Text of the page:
As a small team we recognise that we have to play a role in educating and enabling patients, their families and carers to prevent over and under nutrition by supporting self-management, the dietitian can’t come shopping with you, cook your meals and help you to eat them and make the best choices, so we have to rely on using our communication skills to educate and inform patients and those close to them to help have a healthy, balanced diet that meets their needs.

We factor in ‘what matters to you’ and our assessments incorporate a huge range of factors as this poster illustrates:

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Our Team works in the following areas all of which have significant roles to play in prevention:

Community Nutrition Support  (Kerry, Alexandra, Jackie, Jennifer, Lis, Dillon and Carole) – We provide practical, evidence based dietary advice, specifically tailored to each individual. Through dietary advice we aim to prevent and treat a wide range of medical conditions and empower people to make appropriate diet and lifestyle choices. Community Dietitians see patients in a variety of settings including community hospitals, nursing and residential homes, clinics and patient’s own homes. Our role identifies, prevents and manages malnutrition in the community. We liase with individuals to create realistic and achievable goals to optimise/improve their dietary intake.

Various medical conditions require an individual to be provided with their nutrition via a tube. We are responsible for managing these patients in the community, either in their own home or in a nursing home/community hospital setting.

We deliver educational talks on various topics including cardiac rehabilitation, stroke, Parkinsons disease and pulmonary rehabilitation.

Renal (Fiona) – Supporting patients with advanced kidney disease in managing complex nutritional requirements. Preventing further complications that can arise from inability to excrete electrolytes and fluid overload as well as avoiding weight and muscle loss for this group of patients who have increased requirements for protein once dialysis has commenced.

Gastro (Gemma and Sarah) – Preventing complications from poor management of coeliac disease such as the obvious GI disturbances through to the ‘hidden’ consequences such as increased risk of bowel cancer and oesteoporosis. Supporting patients living with inflammatory bowel disease to manage their symptoms and optimise their health and well being. Preventing the often crippling effects of irritable bowel syndrome by supporting patients to use the low FODMAP diet to identify trigger foods and modify their diets in a safe and sustainable way.  Preventing malnutrition in liver disease which is often masked by fluid shifts.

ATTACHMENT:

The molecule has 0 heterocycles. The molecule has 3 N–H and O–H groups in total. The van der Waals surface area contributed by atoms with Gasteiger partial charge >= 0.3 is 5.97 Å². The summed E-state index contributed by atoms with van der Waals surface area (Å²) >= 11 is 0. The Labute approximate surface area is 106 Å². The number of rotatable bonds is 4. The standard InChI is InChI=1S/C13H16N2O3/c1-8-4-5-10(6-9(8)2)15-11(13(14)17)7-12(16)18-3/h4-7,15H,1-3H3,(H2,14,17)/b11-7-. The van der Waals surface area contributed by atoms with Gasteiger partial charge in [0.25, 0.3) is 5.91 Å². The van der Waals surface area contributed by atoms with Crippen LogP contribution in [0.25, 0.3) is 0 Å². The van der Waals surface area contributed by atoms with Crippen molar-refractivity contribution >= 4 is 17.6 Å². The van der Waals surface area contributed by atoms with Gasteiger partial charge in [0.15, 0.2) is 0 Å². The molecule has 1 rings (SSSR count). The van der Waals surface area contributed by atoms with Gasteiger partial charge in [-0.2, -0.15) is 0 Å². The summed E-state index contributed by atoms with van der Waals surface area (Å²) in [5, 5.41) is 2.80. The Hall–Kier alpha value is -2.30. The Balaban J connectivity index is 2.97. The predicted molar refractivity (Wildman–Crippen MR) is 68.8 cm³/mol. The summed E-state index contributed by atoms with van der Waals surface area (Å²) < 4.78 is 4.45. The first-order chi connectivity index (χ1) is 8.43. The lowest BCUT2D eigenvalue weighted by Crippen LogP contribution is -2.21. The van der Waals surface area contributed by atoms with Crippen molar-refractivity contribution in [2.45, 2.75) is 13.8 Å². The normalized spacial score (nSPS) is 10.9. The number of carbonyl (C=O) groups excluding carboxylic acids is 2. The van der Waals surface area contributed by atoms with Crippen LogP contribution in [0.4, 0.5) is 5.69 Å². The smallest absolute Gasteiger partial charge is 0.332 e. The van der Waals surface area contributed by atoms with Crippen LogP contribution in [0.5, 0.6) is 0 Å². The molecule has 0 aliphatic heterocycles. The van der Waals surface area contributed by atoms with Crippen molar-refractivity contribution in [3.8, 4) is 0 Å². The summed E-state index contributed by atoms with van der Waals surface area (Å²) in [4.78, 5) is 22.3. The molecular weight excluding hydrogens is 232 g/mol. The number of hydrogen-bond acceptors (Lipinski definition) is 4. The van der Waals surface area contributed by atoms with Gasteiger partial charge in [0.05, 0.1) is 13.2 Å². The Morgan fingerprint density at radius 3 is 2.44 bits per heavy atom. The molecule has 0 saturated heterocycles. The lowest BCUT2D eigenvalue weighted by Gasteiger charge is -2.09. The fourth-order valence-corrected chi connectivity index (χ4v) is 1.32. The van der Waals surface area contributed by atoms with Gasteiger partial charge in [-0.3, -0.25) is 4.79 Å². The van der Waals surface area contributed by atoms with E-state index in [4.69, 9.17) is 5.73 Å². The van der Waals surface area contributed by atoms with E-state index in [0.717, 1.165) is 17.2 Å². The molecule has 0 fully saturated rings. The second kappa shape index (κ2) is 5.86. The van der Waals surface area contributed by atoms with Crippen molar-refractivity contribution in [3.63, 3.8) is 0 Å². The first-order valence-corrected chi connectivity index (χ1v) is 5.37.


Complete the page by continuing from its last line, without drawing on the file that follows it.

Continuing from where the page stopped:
Paediatrics (Mhari, Anne and Tracey)  – Supporting parents & their child in managing children with complex needs, tube feeding, diabetes, gastroenterology issues, cystic fibrosis, weight management, faltering growth and allergies – preventing short and long term consequences of under nutrition.

Diabetes (Katy, Nicola, Sally, Sheena, Wendy): We are an integral part of the diabetes multi-disciplinary team providing a dynamic and evidence based service. We deliver quality assured education, and aim to support patient driven care and safe self management to those living with diabetes and their family. We also provide continuing education and support for health care professionals working with individuals with diabetes.

Weight Management (Katy, Nicola, Sally, Sheena, Wendy): We provide person centred, safe and evidence based advice to individuals with complex needs and requirements. This encompasses a variety of approaches to help aid weight loss and improve quality of life.

Mental Health and eating disorders (Sam and James) – Supporting recovery from mental health crises and from the consequences of living with disordered eating behaviours.

Catering (Debbie)- Working with Catering to achieve menus for inpatients across the region that offer a varied, balanced diet to support their recovery and prevent complications such as poor wound healing and  pressure ulcers. Also ensuring guidance for Catering teams to create therapeutic or special menus for patients’ individual dietary requirements. Training staff who make and deliver food, fluid and nutritional care to patients in hospital.

Acute (Laura, Anneka, Laura, Jennifer, Laura and Sheree) – seeing patients identified as being at risk of undernutrition to assess their individual needs and support recovery. Preventing increased length of stay, poor wound healing, pressure ulcers and other complications of malnutrition and providing advice for discharge to help patients stay well and continue their recovery once home with or without the support of the community dietitians as appropriate.

All this activity is coordinated and supported by our Head of Dietetics (Lorna).

The acute team are planning to pilot some staff education sessions on B3 and D7 to support ward staff in preventing malnutrition as well as identifying the patients who need our one-to-one support, so please get in touch with Dietetics on 01387 241568 if you would like to know more, want to arrange any training on your wards or if you have any questions about this blog post and what we do.

Meanwhile here are some pictures of the acute team (Anneka, Jennifer, Laura and Laura) ….

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Laura King is Lead Acute Dietitian at Dumfries and Galloway Royal Infirmary

What Matters by Ken Donaldson & Alastair McAlpine